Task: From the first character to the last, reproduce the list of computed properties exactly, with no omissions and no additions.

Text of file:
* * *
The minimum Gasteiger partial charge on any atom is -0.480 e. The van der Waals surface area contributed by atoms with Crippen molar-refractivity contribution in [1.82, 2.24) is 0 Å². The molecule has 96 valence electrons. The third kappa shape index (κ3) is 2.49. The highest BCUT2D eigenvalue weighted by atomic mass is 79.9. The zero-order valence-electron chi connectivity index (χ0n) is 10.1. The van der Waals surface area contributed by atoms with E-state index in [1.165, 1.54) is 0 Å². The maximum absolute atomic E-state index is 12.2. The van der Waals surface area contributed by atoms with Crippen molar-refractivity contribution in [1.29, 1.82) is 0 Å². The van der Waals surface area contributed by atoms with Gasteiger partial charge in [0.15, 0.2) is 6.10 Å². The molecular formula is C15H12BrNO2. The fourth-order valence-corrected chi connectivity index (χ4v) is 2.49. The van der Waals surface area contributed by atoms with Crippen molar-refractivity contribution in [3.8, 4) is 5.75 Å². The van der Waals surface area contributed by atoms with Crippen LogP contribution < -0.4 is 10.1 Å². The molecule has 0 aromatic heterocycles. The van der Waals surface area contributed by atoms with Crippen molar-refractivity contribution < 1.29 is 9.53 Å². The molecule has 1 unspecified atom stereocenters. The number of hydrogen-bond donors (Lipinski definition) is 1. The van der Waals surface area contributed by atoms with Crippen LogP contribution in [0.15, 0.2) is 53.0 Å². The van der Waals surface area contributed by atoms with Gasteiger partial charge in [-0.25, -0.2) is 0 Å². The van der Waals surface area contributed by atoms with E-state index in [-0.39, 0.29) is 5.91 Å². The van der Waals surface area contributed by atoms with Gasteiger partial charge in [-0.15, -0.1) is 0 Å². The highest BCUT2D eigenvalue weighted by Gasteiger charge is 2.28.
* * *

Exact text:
The minimum Gasteiger partial charge on any atom is -0.480 e. The van der Waals surface area contributed by atoms with Crippen molar-refractivity contribution in [1.82, 2.24) is 0 Å². The molecule has 96 valence electrons. The third kappa shape index (κ3) is 2.49. The highest BCUT2D eigenvalue weighted by atomic mass is 79.9. The zero-order valence-electron chi connectivity index (χ0n) is 10.1. The van der Waals surface area contributed by atoms with E-state index in [1.165, 1.54) is 0 Å². The maximum absolute atomic E-state index is 12.2. The van der Waals surface area contributed by atoms with Crippen molar-refractivity contribution in [1.29, 1.82) is 0 Å². The van der Waals surface area contributed by atoms with Gasteiger partial charge in [0.15, 0.2) is 6.10 Å². The molecular formula is C15H12BrNO2. The fourth-order valence-corrected chi connectivity index (χ4v) is 2.49. The van der Waals surface area contributed by atoms with Crippen molar-refractivity contribution in [3.8, 4) is 5.75 Å². The van der Waals surface area contributed by atoms with Crippen LogP contribution < -0.4 is 10.1 Å². The molecule has 0 aromatic heterocycles. The van der Waals surface area contributed by atoms with Crippen molar-refractivity contribution < 1.29 is 9.53 Å². The molecule has 1 unspecified atom stereocenters. The number of hydrogen-bond donors (Lipinski definition) is 1. The van der Waals surface area contributed by atoms with Crippen LogP contribution in [0.15, 0.2) is 53.0 Å². The van der Waals surface area contributed by atoms with Gasteiger partial charge in [-0.25, -0.2) is 0 Å². The van der Waals surface area contributed by atoms with E-state index in [-0.39, 0.29) is 5.91 Å². The van der Waals surface area contributed by atoms with Gasteiger partial charge in [-0.15, -0.1) is 0 Å². The highest BCUT2D eigenvalue weighted by Gasteiger charge is 2.28.